Since China started quantum computing research in 2004, it has invested over 30 times more than America in this revolutionary technology. In 2017 China announced that it was creating an $11 billion, 4 million-square-foot national quantum laboratory in the city of Hefei. This lab will accelerate China’s research into various applications of quantum computing, but particularly quantum hacking.
To protect against this growing threat to their data and security, Americans should look to their country’s oldest intelligence allies: the Five Eyes.
The Five Eyes alliance was originally formed to pool intelligence between the U.S. and the UK during WWII, and expanded to include Australia, New Zealand and Canada. Since then, the Five Eyes framework has evolved to share the strengths and exploit the weaknesses of emerging technologies — first radio transmissions, then satellites and, most recently, the internet. Quantum computing is the next step in this progression.
Quantum computers use elementary particles like photons to make calculations far more rapidly than a traditional “classical” computer. Unlike the binary “bits” of classical computers (0s and 1s), these particles — or “qubits” — can act as a 0 or a 1 at the same time. This allows them to do two calculations at once, and means that their power scales exponentially with the number of qubits, rather than linearly like a classical computer.
One result of such super-charged processing power is the ability to hack into encrypted data.
Modern encryption, like that used for bank accounts, typically works by multiplying two large prime numbers to form an even bigger “semi-prime” number of more than 600 digits. Yet, unlike classical computers, a quantum computer would be able to reverse factor all the numerical possibilities almost instantly, cracking the encryption. The first nation to develop one may be able to easily gain access to enormous amounts of protected data — including credit card information, health records and possibly classified government intelligence.
Despite a vibrant quantum private sector, the U.S. should approach quantum research as an emerging area of critical national security rather than as a simple tech transition. It should also prevent sensitive quantum data from becoming the latest example of China’s intellectual property theft. The best tool to achieve both of these ends is the unique structure of the Five Eyes alliance.
For prior emerging technologies the Five Eyes have coordinated at the operations, intelligence and leadership levels. However, the most useful security applications of quantum computers are still unclear. Therefore, the allies should take a “bottom up” approach to applying this new technology, first ensuring that they understand the fundamentals of how it can be used before moving on to a wider strategy.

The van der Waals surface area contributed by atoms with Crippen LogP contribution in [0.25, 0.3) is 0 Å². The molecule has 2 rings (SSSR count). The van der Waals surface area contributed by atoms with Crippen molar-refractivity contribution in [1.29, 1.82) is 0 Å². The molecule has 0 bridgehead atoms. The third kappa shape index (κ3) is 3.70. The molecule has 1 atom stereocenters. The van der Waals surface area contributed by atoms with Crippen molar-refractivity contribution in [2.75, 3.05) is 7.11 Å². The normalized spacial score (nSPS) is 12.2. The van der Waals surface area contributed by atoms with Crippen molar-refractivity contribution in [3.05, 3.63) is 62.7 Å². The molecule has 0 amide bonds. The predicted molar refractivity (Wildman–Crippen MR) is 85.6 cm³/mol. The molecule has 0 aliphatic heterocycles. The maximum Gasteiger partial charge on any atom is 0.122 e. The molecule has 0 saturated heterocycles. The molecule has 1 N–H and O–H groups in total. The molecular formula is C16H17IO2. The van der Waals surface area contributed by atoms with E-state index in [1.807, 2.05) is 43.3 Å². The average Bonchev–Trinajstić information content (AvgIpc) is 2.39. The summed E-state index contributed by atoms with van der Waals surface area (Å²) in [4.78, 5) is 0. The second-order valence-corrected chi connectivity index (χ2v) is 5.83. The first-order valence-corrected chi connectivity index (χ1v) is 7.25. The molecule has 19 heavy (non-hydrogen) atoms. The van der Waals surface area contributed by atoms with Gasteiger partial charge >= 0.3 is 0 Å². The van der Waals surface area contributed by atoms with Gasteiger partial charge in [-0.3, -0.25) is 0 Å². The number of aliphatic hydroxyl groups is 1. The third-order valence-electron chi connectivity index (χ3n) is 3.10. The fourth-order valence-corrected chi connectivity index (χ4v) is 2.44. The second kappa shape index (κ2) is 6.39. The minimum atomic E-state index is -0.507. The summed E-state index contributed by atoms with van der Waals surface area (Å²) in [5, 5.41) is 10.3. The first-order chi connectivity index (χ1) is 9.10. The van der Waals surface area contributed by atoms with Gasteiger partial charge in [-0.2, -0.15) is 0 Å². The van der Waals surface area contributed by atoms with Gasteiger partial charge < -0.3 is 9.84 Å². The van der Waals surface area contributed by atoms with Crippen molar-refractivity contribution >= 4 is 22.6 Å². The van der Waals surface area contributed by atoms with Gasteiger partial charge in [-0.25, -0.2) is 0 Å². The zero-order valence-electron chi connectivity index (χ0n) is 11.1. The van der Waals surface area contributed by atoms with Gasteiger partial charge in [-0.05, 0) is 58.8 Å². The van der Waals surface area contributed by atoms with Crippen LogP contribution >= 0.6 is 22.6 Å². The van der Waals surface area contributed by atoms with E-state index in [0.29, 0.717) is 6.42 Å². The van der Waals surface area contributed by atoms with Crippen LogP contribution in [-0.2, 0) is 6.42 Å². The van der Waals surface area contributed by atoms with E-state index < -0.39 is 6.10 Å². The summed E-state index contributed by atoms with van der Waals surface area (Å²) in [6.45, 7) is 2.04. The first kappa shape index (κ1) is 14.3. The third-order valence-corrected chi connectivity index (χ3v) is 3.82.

This process should start on the Five Eyes’ shared platforms. Each ally shares digital intelligence tools that they’ve developed with the other four. In the PRISM program, the U.K. was granted access to data the National Security Agency (NSA) had intercepted from U.S. internet companies. In STATEROOM, Australian embassies in Asia were bugged and the information gathered from foreign diplomats was passed on to allies.
But the most relevant shared platform for quantum cooperation is the STONE GHOST program. This is a database that acts as both a platform for sharing intelligence software and a forum for Top Secret communications. The use of this system could allow critical quantum research to be shared quickly and securely, preventing incidents like China’s theft of 50 gigabytes of classified data from the F-35 program in 2016.
With a more robust model of how to use quantum technology effectively, the Five Eyes could then test and implement their shared quantum capabilities against critical developing situations. Joint quantum operations could be either defensive or offensive. They could follow the model of the 2012 London Olympics, where the National Geospatial-Intelligence Agency worked with British authorities to map security vulnerabilities at venues and transport routes. Or they could resemble Operation RAMPANT LION 2 in Afghanistan, where U.S. and U.K. intelligence agencies supported Canadian troops in real time.
Leadership coordination would be the final step in creating an integrated quantum strategy. Fortunately, this is one of the Five Eyes’ greatest strengths. Each nation’s heads of defense intelligence and national assessments meet with their counterparts at least annually, if not more frequently. They analyze each other’s performance and plan the alliance’s future activity. In a field developing as rapidly as quantum computing, this high-level collaboration will allow the allies to be both proactive and reactive in gaining an advantage from quantum capabilities.
The major role of the U.S. in maintaining global security means its defense funding is stretched thin. There are limited economic and human resources that America can spend to confront a new security threat as serious as quantum computing. Collaborating with the Five Eyes alliance offers the clearest path to maximize these resources and maintain American technological supremacy.
Tom Keelan is a research assistant at the Hudson Institute working on U.S. grand strategy and emerging technologies.